Researchers at Rice University and the Indian Institute of Science have an idea to simplify electronic waste recycling: Crush it into nanodust.
Specifically, they want to make the particles so small that separating different components is relatively simple compared with processes used to recycle electronic junk now.
Chandra Sekhar Tiwary, a postdoctoral researcher at Rice and a researcher at the Indian Institute of Science in Bangalore, uses a low-temperature cryo-mill to pulverize electronic waste -- primarily the chips, other electronic components and polymers that make up printed circuit boards (PCBs) -- into particles so small that they do not contaminate each other.
Then they can be sorted and reused, he said.
The process is the subject of a Materials Today paper by Tiwary, Rice materials scientist Pulickel Ajayan and Indian Institute professors Kamanio Chattopadhyay and D.P. Mahapatra.
The researchers intend it to replace current processes that involve dumping outdated electronics into landfills, or burning or treating them with chemicals to recover valuable metals and alloys. None are particularly friendly to the environment, Tiwary said.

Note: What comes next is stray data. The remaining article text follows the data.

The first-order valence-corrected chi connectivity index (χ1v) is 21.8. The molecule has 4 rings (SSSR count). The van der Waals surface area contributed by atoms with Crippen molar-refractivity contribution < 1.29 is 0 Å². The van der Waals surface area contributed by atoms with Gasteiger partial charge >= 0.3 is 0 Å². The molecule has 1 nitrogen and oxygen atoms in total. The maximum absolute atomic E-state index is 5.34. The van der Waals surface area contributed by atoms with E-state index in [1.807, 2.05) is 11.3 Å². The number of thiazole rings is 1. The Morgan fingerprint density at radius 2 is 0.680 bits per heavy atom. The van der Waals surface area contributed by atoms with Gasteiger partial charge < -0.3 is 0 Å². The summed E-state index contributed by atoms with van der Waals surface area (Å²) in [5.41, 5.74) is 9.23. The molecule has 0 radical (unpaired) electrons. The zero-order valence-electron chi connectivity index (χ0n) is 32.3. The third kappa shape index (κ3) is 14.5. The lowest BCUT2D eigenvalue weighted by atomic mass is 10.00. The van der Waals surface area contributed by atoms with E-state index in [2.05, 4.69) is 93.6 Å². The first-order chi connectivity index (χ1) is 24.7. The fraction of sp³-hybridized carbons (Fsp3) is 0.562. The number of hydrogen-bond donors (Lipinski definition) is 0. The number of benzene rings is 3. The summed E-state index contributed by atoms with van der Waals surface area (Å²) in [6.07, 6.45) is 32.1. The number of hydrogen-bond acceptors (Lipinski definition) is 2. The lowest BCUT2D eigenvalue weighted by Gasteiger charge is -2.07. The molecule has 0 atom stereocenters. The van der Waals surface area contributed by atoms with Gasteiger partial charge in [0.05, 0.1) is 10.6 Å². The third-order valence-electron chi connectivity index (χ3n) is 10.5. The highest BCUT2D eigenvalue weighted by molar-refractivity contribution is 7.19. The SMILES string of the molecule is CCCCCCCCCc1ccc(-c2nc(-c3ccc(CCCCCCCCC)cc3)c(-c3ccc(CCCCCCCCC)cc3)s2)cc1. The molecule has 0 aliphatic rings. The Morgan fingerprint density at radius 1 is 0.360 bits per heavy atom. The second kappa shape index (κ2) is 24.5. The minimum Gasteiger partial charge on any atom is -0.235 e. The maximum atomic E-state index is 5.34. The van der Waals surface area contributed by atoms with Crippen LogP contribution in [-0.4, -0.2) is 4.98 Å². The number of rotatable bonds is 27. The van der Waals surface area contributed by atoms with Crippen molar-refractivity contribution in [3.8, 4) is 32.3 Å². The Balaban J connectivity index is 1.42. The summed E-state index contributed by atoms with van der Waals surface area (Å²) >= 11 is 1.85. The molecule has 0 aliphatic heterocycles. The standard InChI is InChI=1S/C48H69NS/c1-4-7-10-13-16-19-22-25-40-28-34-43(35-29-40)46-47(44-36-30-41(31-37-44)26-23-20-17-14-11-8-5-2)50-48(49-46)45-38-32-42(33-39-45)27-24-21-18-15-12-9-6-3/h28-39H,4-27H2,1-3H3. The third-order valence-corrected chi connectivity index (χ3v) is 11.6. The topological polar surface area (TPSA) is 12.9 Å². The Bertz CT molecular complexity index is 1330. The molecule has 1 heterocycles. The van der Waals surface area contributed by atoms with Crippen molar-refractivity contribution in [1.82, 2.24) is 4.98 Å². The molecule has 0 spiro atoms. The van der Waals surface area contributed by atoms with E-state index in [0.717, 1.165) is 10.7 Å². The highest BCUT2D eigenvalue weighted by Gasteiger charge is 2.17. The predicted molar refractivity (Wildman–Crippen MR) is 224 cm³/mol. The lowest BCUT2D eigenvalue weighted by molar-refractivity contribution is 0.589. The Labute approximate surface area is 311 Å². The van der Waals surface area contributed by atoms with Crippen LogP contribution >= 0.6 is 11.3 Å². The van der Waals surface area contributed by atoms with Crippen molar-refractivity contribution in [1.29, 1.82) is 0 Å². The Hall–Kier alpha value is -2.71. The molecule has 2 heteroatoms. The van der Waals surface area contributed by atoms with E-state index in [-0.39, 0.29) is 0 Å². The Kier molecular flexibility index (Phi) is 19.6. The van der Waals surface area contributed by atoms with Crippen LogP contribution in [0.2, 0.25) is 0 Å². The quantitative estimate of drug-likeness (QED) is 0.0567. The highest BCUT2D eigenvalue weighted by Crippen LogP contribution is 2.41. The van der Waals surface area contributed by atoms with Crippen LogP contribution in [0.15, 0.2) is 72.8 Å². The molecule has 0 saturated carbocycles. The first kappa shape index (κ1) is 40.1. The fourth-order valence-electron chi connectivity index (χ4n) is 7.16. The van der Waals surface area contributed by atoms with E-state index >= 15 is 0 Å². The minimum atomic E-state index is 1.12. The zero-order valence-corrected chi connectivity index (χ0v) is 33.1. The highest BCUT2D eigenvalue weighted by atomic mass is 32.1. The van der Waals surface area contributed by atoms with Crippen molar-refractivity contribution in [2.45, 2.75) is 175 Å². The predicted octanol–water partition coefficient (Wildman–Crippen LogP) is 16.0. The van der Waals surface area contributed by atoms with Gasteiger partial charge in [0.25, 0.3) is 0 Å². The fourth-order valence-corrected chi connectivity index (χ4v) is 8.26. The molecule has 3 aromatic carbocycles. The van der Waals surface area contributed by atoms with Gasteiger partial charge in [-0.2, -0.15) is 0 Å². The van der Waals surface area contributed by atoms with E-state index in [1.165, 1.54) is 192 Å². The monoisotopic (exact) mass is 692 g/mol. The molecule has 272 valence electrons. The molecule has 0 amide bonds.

"In every case, the cycle is one way, and burning or using chemicals takes a lot of energy while still leaving waste," he said. "We propose a system that breaks all of the components -- metals, oxides and polymers -- into homogenous powders and makes them easy to reuse."
The researchers estimate that so-called e-waste will grow by 33 percent over the next four years, and by 2030 will weigh more than a billion tons. Nearly 80 to 85 percent of often-toxic e-waste ends up in an incinerator or a landfill, Tiwary said, and is the fastest-growing waste stream in the United States, according to the Environmental Protection Agency.
The answer may be scaled-up versions of a cryo-mill designed by the Indian team that, rather than heating them, keeps materials at ultra-low temperatures during crushing.
Cold materials are more brittle and easier to pulverize, Tiwary said. "We take advantage of the physics. When you heat things, they are more likely to combine: You can put metals into polymer, oxides into polymers. That's what high-temperature processing is for, and it makes mixing really easy.
"But in low temperatures, they don't like to mix. The materials' basic properties -- their elastic modulus, thermal conductivity and coefficient of thermal expansion -- all change. They allow everything to separate really well," he said.
The test subjects in this case were computer mice -- or at least their PCB innards. The cryo-mill contained argon gas and a single tool-grade steel ball. A steady stream of liquid nitrogen kept the container at 154 kelvins (minus 182 degrees Fahrenheit).
When shaken, the ball smashes the polymer first, then the metals and then the oxides just long enough to separate the materials into a powder, with particles between 20 and 100 nanometers wide. That can take up to three hours, after which the particles are bathed in water to separate them.
"Then they can be reused," he said. "Nothing is wasted."
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